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J Med Genet. 2014 Oct;51(10):659-68. doi: 10.1136/jmedgenet-2014-102573. Epub 2014 Aug 14.

Genetic heterogeneity in Cornelia de Lange syndrome (CdLS) and CdLS-like phenotypes with observed and predicted levels of mosaicism.

Author information

1
MRC Human Genetics Unit, MRC Institute of Genetics and Molecular Medicine, University of Edinburgh, Edinburgh, UK.
2
Visual Geometry Group, Department of Engineering Science, University of Oxford, Oxford, UK Medical Research Council Functional Genomics Unit, Department of Physiology, Anatomy and Genetics, University of Oxford, Oxford, UK.
3
Medical Genetics Department, Istanbul Medical Faculty, Istanbul University, Istanbul, Turkey.
4
Department of Clinical Genetics, Academic Medical Center, University of Amsterdam, Amsterdam, The Netherlands.
5
South East of Scotland Clinical Genetic Service, Molecular Medicine Centre, Western General Hospital, Edinburgh, UK.
6
Medical Genetics Unit, St George's University of London, London, UK.
7
North of Scotland Regional Genetics Service, Clinical Genetics Centre, Aberdeen, UK.
8
Department of Medical Genetics, University Hospital of Northern Norway, Tromsø, Norway.
9
Sheffield Children's Hospital, NHS Foundation Trust, Sheffield, UK.
10
Northern Genetics Service, Newcastle upon Tyne Hospitals, Newcastle upon Tyne, UK.
11
Department of Clinical Genetics, Alder Hay Children's Hospital, Liverpool, UK.
12
Northern Ireland Regional Genetics Service (NIRGS), Belfast City Hospital, Belfast, UK.
13
Weatherall Institute of Molecular Medicine, John Radcliffe Hospital, University of Oxford, Oxford, UK.
14
Clinical Genetics Department, Great Ormond Street Hospital, London, UK.
15
North West Thames Regional Genetics Service, Kennedy-Galton Centre, North West London Hospitals NHS Trust, Harrow, UK.
16
West Midlands Regional Clinical Genetics Service, Birmingham Women's Hospital, West Midlands, UK.
17
Wessex Clinical Genetics Service, Princess Anne Hospital, Southampton, UK.
18
Department of Genetics, Guy's Hospital, Guy's and St Thomas' NHS Foundation Trust, London, UK.
19
Clinical Genetics, Yorkshire Regional Genetics Service, Leeds, UK.
20
Institute of Medical Genetics, University Hospital of Wales, Cardiff, UK.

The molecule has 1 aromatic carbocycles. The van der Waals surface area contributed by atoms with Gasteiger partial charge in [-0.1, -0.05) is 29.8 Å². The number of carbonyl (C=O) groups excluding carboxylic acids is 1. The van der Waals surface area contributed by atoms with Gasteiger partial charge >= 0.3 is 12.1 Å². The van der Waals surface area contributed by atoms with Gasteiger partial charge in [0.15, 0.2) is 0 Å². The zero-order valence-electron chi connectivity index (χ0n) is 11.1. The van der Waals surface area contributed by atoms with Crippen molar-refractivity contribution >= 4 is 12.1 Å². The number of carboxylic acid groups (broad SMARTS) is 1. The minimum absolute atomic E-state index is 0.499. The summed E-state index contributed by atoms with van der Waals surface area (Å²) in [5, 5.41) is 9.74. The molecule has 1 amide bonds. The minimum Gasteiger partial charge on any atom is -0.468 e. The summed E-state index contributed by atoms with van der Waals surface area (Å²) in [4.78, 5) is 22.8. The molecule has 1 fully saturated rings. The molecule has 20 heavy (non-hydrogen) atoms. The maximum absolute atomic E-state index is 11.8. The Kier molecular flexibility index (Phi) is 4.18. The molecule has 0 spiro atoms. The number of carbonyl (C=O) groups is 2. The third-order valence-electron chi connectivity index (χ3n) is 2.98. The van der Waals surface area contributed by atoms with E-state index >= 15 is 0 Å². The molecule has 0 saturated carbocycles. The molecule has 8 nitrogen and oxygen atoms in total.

21
Department of Clinical Genetics, The Churchill Hospital Old Road, Oxford, UK.
22
SA Clinical Genetics Service, Women's & Children's Hospital, Adelaide, Australia Department of Paediatrics, University of Adelaide, Adelaide, Australia.
23
West of Scotland Regional Genetics Service, Ferguson-Smith Centre for Clinical Genetics, Yorkhill Hospital, Glasgow, UK.
24
Department of Medical Genetics, Kasturba Medical College, Manipal University, Manipal, India.
25
Department of Medical Genetics, Cambridge University Addenbrooke's Hospital, Cambridge, UK.
26
Faculty of Medical and Human Sciences, Manchester Centre for Genomic Medicine, Institute of Human Development, University of Manchester, Manchester Academic Health Science Centre (MAHSC), Manchester, UK.
27
Department of Dermatology, Kingston Hospital NHS Trust, Surrey, UK.
28
Medical Genetics Laboratory of Genome, Isfahan University of Medical Sciences, Isfahan, Iran.
29
National Centre for Medical Genetics, Our Lady's Children's Hospital, Dublin 12, Ireland.
30
Department of Clinical and Experimental Epilepsy, UCL Institute of Neurology, London, UK.
31
National Centre for Medical Genetics, Our Lady's Children's Hospital, Dublin 12, Ireland School of Medicine and Medical Science, University College Dublin, Dublin 4, Ireland.
32
Clinical Genetics Department, Great Ormond Street Hospital, London, UK Genetics and Genomic Medicine Programme, UCL Institute of Child Health, London, UK.
33
Medical Research Council Functional Genomics Unit, Department of Physiology, Anatomy and Genetics, University of Oxford, Oxford, UK.

Abstract

BACKGROUND:

Cornelia de Lange syndrome (CdLS) is a multisystem disorder with distinctive facial appearance, intellectual disability and growth failure as prominent features. Most individuals with typical CdLS have de novo heterozygous loss-of-function mutations in NIPBL with mosaic individuals representing a significant proportion. Mutations in other cohesin components, SMC1A, SMC3, HDAC8 and RAD21 cause less typical CdLS.

METHODS:

We screened 163 affected individuals for coding region mutations in the known genes, 90 for genomic rearrangements, 19 for deep intronic variants in NIPBL and 5 had whole-exome sequencing.

RESULTS:

Pathogenic mutations [including mosaic changes] were identified in: NIPBL 46 [3] (28.2%); SMC1A 5 [1] (3.1%); SMC3 5 [1] (3.1%); HDAC8 6 [0] (3.6%) and RAD21 1 [0] (0.6%). One individual had a de novo 1.3 Mb deletion of 1p36.3. Another had a 520 kb duplication of 12q13.13 encompassing ESPL1, encoding separase, an enzyme that cleaves the cohesin ring. Three de novo mutations were identified in ANKRD11 demonstrating a phenotypic overlap with KBG syndrome. To estimate the number of undetected mosaic cases we used recursive partitioning to identify discriminating features in the NIPBL-positive subgroup. Filtering of the mutation-negative group on these features classified at least 18% as 'NIPBL-like'. A computer composition of the average face of this NIPBL-like subgroup was also more typical in appearance than that of all others in the mutation-negative group supporting the existence of undetected mosaic cases.

CONCLUSIONS:

Future diagnostic testing in 'mutation-negative' CdLS thus merits deeper sequencing of multiple DNA samples derived from different tissues.

KEYWORDS:

Clinical genetics; Copy-number; Molecular genetics

PMID:
25125236
PMCID:
PMC4173748
DOI:
10.1136/jmedgenet-2014-102573
[Indexed for MEDLINE]
Free PMC Article

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